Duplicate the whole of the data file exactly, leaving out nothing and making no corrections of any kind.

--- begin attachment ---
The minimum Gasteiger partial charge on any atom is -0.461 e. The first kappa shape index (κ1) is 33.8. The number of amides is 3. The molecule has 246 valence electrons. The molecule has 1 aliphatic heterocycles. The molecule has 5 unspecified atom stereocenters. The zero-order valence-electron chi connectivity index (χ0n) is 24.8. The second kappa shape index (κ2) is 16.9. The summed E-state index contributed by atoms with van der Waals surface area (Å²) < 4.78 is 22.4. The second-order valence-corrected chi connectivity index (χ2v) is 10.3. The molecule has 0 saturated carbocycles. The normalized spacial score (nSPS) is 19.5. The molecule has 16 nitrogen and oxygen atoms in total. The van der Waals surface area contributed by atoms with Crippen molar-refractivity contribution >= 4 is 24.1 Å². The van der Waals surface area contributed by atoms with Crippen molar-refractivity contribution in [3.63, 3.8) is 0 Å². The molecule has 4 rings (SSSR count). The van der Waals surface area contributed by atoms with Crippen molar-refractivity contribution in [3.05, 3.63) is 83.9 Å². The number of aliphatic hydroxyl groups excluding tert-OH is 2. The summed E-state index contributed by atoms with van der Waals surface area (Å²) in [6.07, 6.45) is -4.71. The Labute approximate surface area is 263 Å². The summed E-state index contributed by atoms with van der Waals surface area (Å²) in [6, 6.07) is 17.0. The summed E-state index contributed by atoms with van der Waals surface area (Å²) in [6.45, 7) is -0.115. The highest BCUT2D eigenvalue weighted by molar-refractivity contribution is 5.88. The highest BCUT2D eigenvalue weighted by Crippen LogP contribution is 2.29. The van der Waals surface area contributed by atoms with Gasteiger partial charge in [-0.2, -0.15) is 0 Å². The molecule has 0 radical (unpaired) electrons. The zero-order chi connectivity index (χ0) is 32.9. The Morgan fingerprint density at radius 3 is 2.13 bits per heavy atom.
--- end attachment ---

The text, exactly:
The minimum Gasteiger partial charge on any atom is -0.461 e. The first kappa shape index (κ1) is 33.8. The number of amides is 3. The molecule has 246 valence electrons. The molecule has 1 aliphatic heterocycles. The molecule has 5 unspecified atom stereocenters. The zero-order valence-electron chi connectivity index (χ0n) is 24.8. The second kappa shape index (κ2) is 16.9. The summed E-state index contributed by atoms with van der Waals surface area (Å²) < 4.78 is 22.4. The second-order valence-corrected chi connectivity index (χ2v) is 10.3. The molecule has 0 saturated carbocycles. The normalized spacial score (nSPS) is 19.5. The molecule has 16 nitrogen and oxygen atoms in total. The van der Waals surface area contributed by atoms with Crippen molar-refractivity contribution >= 4 is 24.1 Å². The van der Waals surface area contributed by atoms with Crippen molar-refractivity contribution in [3.63, 3.8) is 0 Å². The molecule has 4 rings (SSSR count). The van der Waals surface area contributed by atoms with Crippen molar-refractivity contribution in [3.05, 3.63) is 83.9 Å². The number of aliphatic hydroxyl groups excluding tert-OH is 2. The summed E-state index contributed by atoms with van der Waals surface area (Å²) in [6.07, 6.45) is -4.71. The Labute approximate surface area is 263 Å². The summed E-state index contributed by atoms with van der Waals surface area (Å²) in [6, 6.07) is 17.0. The summed E-state index contributed by atoms with van der Waals surface area (Å²) in [6.45, 7) is -0.115. The highest BCUT2D eigenvalue weighted by molar-refractivity contribution is 5.88. The highest BCUT2D eigenvalue weighted by Crippen LogP contribution is 2.29. The van der Waals surface area contributed by atoms with Gasteiger partial charge in [-0.2, -0.15) is 0 Å². The molecule has 0 radical (unpaired) electrons. The zero-order chi connectivity index (χ0) is 32.9. The Morgan fingerprint density at radius 3 is 2.13 bits per heavy atom.